Update on the Traveller Site at the land off Culhams Mill
We had hoped that this report would provide a definitive conclusion to the current court proceedings that Basingstoke and Deane Borough Council are taking against the unlawful development taking place on the land off Culhams Mill. Typically, however, it’s not that simple.
Earlier this week Simon Mahaffey and Steve Spillane, along with a number of other residents from Silchester, spent three days at the Royal Courts of Justice in London hearing the case. It was gratifying to see a good turn out from the village and on each day of the case around ten villagers occupied the public gallery. We believe this is important to demonstrate to the Judge that the action is not just that of a faceless Borough Council against a group of travellers but that real residents are affected by this action and they would like their voices to be heard.
The presiding judge was His Honour Judge Bidder QC who, at the beginning of the proceedings, stated that he believed his pronouncement at the end of the case would be an important one, affecting other such cases in the future.
The opening day of the case characterised by some confusion over what the Travellers were actually requesting. The original High Court injunction issued back in February named four individuals (as well as “persons unknown”) and prohibited the further development of the site or the bringing on of further hardcore or caravans. Silchester residents will have their own view of whether or not this has been complied with but it is certainly our view that several breaches of the injunction have taken place. Our understanding was that the Travellers were applying for a variation of this injunction to allow them to remain on the site until the planning application is concluded. It appears, however, that no formal application was made to the court and the evidence pack now presented by their barrister requested residency for fourteen individuals. The application was further complicated by three of the original four individuals now apparently having left the site permanently or never having tried to occupy the site in the first place.
Confused? So was the judge!
The second day saw the first evidence given. The Travellers Barrister called their planning consultant who presented an interesting picture of Silchester that residents of the village might not recognise. He concluded that the chances of planning permission being granted were extremely good. Whilst we can’t be certain what the outcome of the planning determination will be, it is certainly the view of the Calleva Society and the Parish Council that there are multiple material planning reasons why permission should not be granted. A second expert witness was called who gave evidence that that the interests of the children are best served by them living on the site as opposed to living on the roadside. Finally, two travellers were called to the stand who both stated that they had been resident and living on the site since before the injunction was served, despite the fact that they acknowledged that the site was empty for much of the summer. At this point, time ran out and the judge adjourned the case to reconvene on 30th November.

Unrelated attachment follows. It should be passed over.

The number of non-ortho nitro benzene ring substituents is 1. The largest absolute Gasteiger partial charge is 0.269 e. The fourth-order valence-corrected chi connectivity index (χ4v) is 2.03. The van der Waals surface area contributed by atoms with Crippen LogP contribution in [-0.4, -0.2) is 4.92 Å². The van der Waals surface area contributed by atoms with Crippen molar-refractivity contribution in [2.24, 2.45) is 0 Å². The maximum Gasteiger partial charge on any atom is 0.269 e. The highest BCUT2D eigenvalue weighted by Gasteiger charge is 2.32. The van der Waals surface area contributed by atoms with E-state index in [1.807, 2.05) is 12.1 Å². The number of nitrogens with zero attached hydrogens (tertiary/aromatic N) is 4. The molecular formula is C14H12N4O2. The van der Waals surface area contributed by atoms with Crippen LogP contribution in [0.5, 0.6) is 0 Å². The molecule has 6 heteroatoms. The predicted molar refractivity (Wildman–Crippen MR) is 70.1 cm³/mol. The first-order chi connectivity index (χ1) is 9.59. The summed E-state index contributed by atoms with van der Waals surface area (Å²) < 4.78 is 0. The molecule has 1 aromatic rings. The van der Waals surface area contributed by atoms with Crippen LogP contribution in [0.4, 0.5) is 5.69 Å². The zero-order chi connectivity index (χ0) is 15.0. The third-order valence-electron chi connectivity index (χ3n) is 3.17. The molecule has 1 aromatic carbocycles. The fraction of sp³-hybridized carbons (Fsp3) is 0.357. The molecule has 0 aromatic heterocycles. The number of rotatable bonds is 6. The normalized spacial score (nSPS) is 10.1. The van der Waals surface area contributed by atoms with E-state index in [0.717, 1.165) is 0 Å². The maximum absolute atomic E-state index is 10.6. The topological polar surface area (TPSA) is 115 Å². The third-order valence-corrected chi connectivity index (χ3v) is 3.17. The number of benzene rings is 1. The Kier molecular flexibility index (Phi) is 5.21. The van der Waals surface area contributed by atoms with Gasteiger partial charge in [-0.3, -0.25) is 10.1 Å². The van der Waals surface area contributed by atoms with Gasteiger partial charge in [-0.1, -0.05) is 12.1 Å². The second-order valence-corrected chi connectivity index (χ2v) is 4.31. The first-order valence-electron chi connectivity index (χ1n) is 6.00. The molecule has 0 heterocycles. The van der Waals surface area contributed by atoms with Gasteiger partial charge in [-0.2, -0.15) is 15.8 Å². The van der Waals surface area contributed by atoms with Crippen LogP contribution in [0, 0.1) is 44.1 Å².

When the court re-convenes it is likely that Simon Mahaffey will be called to provide evidence from the perspective of the residents of Silchester. We feel that this is an important step forward in proceedings as the Calleva Society and the Parish Council are now in direct communication with the Borough’s legal team so we can be confident that that they are fully briefed about current activity as well as the history of the site.
Our understanding is that the three principle factors for the judge to consider on the variation application are (1) a consideration of planning issues (including whether the prospects of success are sufficiently strong to provide a factor of real weight weighing the balance in favour of granting a variation of the injunction pending the outcome of the appeal) (2) personal circumstances (including the implications of Article 8 of the European Convention of Human Rights and the best interests of the children), and (3) the overarching public interest in ensuring that court orders are respected and obeyed. It is impossible to say how the Judge will evaluate these three key issues but the Borough Council certainly believe that they have a strong case to maintain the injunction in its current form and the three days ended with both the Borough’s legal team and the Silchester residents in good spirits and hopeful for a successful outcome.
If the Borough is successful in maintaining the injunction in its current form then both the Calleva Society and the Parish Council will be keeping up pressure on the Council to enforce the injunction and also to make a speedy determination on the planning application.
We will endeavour to keep residents updated on any developments but it is unlikely that there will be any significant changes until the court case is concluded at the end of this month. In the meantime, we would like to encourage residents to attend the next hearing if you are able to. It is greatly appreciated and we do believe that it goes a long way towards demonstrating the solidarity of the village against this unlawful development.
The next hearing will take place in the Royal Courts of Justice, Strand, London WC2A 2LL, commencing 30th November. The precise court and timing of the case will not be published until 24 hours prior to the case being heard so we encourage residents to stay in touch at either www.callevasociety.org or firstname.lastname@example.org
Steve Spillane – Chair, The Calleva Society
Simon Mahaffey – Chair, Silchester Parish Council